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I have the 208 also for about 5 yrs, thinking of selling and starting new. The one main reason im not listing it is because I know I will not find another boat with a factory GW hardtop
You can get one on a new hull:)
 
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HTHM

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What is the issue with bottom paint?
 

HTHM

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in this context...a boat with bottom paint has been kept in the water for season after season..in the case of Florida, all year/ year over year.
That would tend to lead to more corrosion.
Thank you for the explanation, I only do fresh water, and 3 months out of the year it is solid.
 

seasick

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One thing to clear up. When we talk about bottom paint on this forum, we usually mean anti-fouling paint. You can paint a hull with paint that has no antifouling additives but for recreational boaters, it;s often no paint or anti-fouling.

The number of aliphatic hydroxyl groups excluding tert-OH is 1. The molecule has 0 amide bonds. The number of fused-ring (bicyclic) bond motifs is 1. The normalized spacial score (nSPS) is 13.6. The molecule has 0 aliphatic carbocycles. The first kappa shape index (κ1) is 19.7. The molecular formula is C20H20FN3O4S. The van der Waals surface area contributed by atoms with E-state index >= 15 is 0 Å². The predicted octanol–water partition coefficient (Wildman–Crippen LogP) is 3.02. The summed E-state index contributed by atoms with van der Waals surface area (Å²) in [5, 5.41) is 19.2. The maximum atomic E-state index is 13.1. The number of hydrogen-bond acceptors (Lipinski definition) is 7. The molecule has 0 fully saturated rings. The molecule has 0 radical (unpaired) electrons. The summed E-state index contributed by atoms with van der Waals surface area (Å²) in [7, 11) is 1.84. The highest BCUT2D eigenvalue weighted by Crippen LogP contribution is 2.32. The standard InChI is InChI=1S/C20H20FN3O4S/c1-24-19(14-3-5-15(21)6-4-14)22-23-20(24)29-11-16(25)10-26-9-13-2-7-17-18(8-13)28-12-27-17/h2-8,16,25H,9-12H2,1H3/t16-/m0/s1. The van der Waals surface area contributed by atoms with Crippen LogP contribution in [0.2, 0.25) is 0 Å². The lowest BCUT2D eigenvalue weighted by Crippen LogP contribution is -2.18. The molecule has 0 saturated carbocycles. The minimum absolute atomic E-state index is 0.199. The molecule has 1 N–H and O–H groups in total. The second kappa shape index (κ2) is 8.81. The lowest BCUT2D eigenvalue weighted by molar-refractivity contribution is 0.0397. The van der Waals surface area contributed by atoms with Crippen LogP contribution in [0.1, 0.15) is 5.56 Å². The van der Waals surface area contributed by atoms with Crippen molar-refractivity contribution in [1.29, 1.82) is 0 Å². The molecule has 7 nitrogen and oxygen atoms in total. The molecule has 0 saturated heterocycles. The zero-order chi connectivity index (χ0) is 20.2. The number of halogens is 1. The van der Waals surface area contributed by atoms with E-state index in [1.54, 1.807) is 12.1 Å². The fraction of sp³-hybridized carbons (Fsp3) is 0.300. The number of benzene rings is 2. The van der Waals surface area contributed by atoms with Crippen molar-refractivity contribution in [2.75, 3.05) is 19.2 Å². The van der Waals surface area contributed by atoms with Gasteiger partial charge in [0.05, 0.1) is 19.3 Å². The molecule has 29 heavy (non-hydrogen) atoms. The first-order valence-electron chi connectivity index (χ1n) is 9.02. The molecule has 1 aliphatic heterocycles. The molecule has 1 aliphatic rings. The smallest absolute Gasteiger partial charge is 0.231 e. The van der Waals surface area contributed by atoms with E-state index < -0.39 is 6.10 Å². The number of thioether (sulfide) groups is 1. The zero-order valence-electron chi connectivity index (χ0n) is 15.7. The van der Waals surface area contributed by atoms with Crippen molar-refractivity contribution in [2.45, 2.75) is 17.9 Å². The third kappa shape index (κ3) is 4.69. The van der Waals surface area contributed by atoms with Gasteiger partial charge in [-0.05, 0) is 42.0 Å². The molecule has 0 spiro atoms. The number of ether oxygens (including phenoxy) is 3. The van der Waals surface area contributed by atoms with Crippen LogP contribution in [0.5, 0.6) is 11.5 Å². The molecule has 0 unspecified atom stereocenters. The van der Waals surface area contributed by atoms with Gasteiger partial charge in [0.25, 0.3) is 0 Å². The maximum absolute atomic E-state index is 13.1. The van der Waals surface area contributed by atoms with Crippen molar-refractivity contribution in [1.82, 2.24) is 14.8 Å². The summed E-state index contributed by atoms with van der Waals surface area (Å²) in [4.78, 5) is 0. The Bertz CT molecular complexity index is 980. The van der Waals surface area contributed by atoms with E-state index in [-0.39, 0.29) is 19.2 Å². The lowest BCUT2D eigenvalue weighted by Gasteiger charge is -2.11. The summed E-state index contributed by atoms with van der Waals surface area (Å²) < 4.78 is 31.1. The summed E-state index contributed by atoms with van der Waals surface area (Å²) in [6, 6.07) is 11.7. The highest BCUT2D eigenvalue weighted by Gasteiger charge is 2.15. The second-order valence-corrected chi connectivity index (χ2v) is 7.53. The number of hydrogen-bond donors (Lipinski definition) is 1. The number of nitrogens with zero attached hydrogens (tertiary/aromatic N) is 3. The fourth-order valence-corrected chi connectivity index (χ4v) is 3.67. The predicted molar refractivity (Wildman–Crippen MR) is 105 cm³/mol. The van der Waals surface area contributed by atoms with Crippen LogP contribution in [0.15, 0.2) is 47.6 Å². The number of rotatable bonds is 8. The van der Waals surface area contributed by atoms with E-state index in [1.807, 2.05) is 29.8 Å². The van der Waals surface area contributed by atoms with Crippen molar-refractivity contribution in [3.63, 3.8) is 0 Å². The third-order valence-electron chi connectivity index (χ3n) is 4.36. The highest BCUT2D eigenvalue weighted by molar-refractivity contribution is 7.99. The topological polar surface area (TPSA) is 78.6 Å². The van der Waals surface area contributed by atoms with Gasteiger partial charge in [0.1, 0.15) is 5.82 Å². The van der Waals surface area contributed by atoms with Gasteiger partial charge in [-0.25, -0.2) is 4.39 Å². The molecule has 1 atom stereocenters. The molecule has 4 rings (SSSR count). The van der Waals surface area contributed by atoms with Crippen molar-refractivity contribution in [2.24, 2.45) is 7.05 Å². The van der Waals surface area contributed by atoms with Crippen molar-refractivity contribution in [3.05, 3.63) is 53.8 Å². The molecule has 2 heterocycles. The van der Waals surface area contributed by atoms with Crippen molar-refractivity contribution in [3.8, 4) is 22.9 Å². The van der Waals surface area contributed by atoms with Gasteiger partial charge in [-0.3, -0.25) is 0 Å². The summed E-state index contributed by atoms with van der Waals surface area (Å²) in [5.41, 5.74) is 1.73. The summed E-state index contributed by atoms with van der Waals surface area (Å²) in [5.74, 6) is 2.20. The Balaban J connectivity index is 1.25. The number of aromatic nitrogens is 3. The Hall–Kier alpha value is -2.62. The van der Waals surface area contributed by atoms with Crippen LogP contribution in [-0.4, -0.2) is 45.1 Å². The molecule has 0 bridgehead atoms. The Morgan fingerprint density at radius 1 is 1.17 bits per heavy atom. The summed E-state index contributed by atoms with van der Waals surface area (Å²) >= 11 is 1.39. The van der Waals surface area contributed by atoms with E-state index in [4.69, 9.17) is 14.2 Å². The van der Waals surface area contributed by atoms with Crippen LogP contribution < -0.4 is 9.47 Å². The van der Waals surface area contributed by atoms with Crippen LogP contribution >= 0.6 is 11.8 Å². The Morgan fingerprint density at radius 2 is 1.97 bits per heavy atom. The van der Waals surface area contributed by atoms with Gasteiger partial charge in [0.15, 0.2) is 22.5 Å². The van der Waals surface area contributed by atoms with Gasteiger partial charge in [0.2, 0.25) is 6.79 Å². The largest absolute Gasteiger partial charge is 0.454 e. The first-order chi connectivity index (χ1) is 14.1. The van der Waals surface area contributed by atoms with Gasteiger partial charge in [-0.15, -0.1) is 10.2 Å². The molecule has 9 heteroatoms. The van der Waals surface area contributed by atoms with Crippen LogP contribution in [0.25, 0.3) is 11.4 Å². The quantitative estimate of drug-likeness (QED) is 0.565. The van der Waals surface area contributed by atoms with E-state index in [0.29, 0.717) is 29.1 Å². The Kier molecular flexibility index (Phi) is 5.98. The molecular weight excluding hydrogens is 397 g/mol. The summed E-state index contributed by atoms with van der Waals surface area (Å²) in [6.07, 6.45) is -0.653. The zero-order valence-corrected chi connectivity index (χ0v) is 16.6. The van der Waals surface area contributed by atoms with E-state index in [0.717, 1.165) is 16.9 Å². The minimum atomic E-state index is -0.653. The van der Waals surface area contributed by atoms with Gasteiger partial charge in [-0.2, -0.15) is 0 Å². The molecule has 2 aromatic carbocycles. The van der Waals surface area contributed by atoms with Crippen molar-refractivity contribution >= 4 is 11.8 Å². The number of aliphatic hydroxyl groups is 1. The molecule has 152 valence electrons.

On some surfaces and materials , paint will slow corrosion but on fiberglass, the purpose is to prevent or slow down marine growth like barnacles and slime.
Anti fouling paints can actually add to corrosion when they use copper based additives and those additives contact other metals like aluminum. There are anti-fouling coatings specific to aluminum too.
 

VeroWing

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You can expect to get at least a couple thousand hours on an outboard that is maintained properly, and up to twice that.
 

seasick

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"You can expect to get at least a couple thousand hours on an outboard that is maintained properly, and up to twice that."

That is the key, maintained properly. That is often not easy to determine especially when you are looking at motors that are not rigged on a hull.